Jan 6, 2020

Non-verbal Communication Influences Learning

Marsed Harizi from Albania reflects on his attendance at the CEF learning event “Enabling Finance Officials as Trainers and Learning Facilitators” and shares some of the benefits the event brought him and how it has influenced his practice.

“What is more precious than time? Well, it’s easy… The second most valuable thing in the world is knowledge. You never stop learning at CEF’s events, and that’s why their workshops and trainings are precious as gold.

I was lucky to participate at the CEF’s event “Enabling Finance Officials as Trainers and Learning Facilitators” in two roles: as an open-minded participant that has to learn, and as a fellow independent consultant (from Albania) of the EU-funded FISR project implemented by the CEF.

The morning sessions were business as usual for CEF’s facilitators who once again pushed the boundaries to have our attention and full engagement in their introduction section and presentation of the core of the event (the FISR project). The CEF’s focus on how to present oneself through games and exercises improves not only communication skills but also gives the opportunity to know oneself better. Toward the road of becoming a facilitator, being a likeable character is key to obtain participants’ attention in following your presentation.

As an independent consultant, I was invited to give a short presentation of the current developments in Albania regarding the preparation process of the Economic Reform Program (ERP), which Albania submits each year to the European Commission on its road to join the big EU family. The focus of my presentation was to:

  • summarize the main challenges of structural reforms;
  • outline two good examples of reform measures (applied according to the ERP guideline of the European Commission) and one example that needs improvements; and
  • express a few conclusions that may be the focus to be addressed during the in-country event organized by the CEF.

Those 15 minutes of sitting among participants and then taking the floor, with everybody’s eyes aimed at me, really seemed like an eternity. However, the cozy environment of the workshop and occasional interaction from the lecturers helped me to deliver a satisfying presentation.

In line with this important task, the workshop included a session called “Strong Presentation: Body Language and Techniques” that defined the core of becoming a facilitator. This exercise/ presentation supported our verbal communication with specific know-how and helped us to become better facilitators. We were divided into working groups where we had to present non-verbal communication tools (i.e., body language: arms, legs, posture, eye contact, facial expression) on the stage. The presenters of this exercise were supposed to stand up in front of all the participants and explain through gestures and words what each and every position implies. In the end, this exercise turned to be very funny and it looked like everybody needed that information because it gave us the key rules to attract people’s attention.

During the presentation as an independent consultant, describing our country’s experience with the Costing of Structural Reforms steered constructive debate. The comments from the lecturers pointed out some good ideas on where the focus of the analysis should be oriented and how to back them up with concrete examples. Furthermore, at the end of the presentation, the participants who were actual writers of the reform measures, expressed their focal points on the barriers that they face, which you cannot find in the summary of the reform measures included in the Albanian strategic document (ERP). As a direct impact of my presentation, their comments and requests were very useful to better structure my presentation in the next in-country event and to have a clear idea on how to tackle the structural reform limits that the officials from line ministries are facing.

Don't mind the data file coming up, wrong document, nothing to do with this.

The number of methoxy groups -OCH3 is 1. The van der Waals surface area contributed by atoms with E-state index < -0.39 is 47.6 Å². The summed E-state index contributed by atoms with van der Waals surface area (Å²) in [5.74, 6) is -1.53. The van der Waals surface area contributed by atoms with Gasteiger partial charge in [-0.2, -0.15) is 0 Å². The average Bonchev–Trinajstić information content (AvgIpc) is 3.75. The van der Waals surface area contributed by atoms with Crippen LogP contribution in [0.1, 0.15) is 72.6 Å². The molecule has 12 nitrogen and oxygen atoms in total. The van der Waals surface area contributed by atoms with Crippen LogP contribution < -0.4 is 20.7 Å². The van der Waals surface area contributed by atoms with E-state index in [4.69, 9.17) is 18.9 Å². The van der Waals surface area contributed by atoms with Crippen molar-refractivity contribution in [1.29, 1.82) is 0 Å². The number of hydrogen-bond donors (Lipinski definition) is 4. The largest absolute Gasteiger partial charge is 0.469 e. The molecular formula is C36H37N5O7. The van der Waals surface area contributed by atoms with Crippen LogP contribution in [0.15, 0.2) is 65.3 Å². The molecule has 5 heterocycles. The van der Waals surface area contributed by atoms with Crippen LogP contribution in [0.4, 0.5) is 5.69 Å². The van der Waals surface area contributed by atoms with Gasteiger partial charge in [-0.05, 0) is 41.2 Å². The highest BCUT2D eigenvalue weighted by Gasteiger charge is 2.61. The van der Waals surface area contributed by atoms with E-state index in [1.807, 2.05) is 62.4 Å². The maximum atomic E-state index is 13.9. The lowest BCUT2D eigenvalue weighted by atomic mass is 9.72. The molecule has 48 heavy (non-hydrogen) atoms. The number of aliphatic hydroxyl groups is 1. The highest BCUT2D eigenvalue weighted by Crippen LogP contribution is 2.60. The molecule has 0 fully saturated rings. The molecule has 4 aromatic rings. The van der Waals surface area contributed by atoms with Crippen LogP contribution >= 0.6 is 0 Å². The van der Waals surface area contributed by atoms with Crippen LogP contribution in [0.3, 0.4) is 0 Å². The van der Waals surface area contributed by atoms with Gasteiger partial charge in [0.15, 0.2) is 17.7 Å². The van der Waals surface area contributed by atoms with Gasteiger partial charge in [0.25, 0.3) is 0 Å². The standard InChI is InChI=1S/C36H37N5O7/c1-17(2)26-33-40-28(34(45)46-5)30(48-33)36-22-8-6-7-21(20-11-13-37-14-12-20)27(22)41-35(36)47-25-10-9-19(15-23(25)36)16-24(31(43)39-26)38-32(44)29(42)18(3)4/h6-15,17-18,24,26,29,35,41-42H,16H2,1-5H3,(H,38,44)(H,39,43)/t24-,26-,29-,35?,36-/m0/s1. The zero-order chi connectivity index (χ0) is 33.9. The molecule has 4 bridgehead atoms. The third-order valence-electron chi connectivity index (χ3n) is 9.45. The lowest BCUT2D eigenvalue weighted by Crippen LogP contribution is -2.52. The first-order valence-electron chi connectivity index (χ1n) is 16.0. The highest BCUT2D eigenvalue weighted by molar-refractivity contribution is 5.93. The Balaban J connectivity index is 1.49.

After a couple of months, when the first CEF event took place in Tirana, Albania, I knew exactly what the participants wanted to hear and what aspect of the ERP guideline to analyze more deeply. I had prepared my presentation having in mind the precious advices and recommendations from the lecturers and other participants. Now, I had a well-structured presentation and I had chosen wisely the most challenging reform measures to be analyzed as useful exercises from the latest submitted ERP document of Albania. This helped to clearly define each component that compounded the costing tables of the ERP document as requested by the European Commission (ERP guideline).

On the other hand, the knowledge obtained from the sessions and exercises on non-verbal communication reminded me to not only speak slowly and clearly but also to have constant eye contact with the participants. It also taught me how important it is to have a better posture during the facilitation activities, so that I would not move too fast around the room. This knowledge has helped me a lot during various projects that I work on.

Personally, I feel that after attending a CEF event, the information I got made me become a better professional with improved analytical skills. And once I had it clear in my mind, I could replicate it in simple words to others.

In terms of organizational gains, being a better facilitator has helped me deliver better trainings, and consequently reach a higher level of satisfaction from the participants which, in turn, has added value to the project itself.”

This learning initiative was delivered as part of the Regional Knowledge Sharing section of the EU funded multi-country project ‘Strengthening line ministries’ capacities to assess fiscal implications of structural reforms’ (FISR project) implemented by the CEF.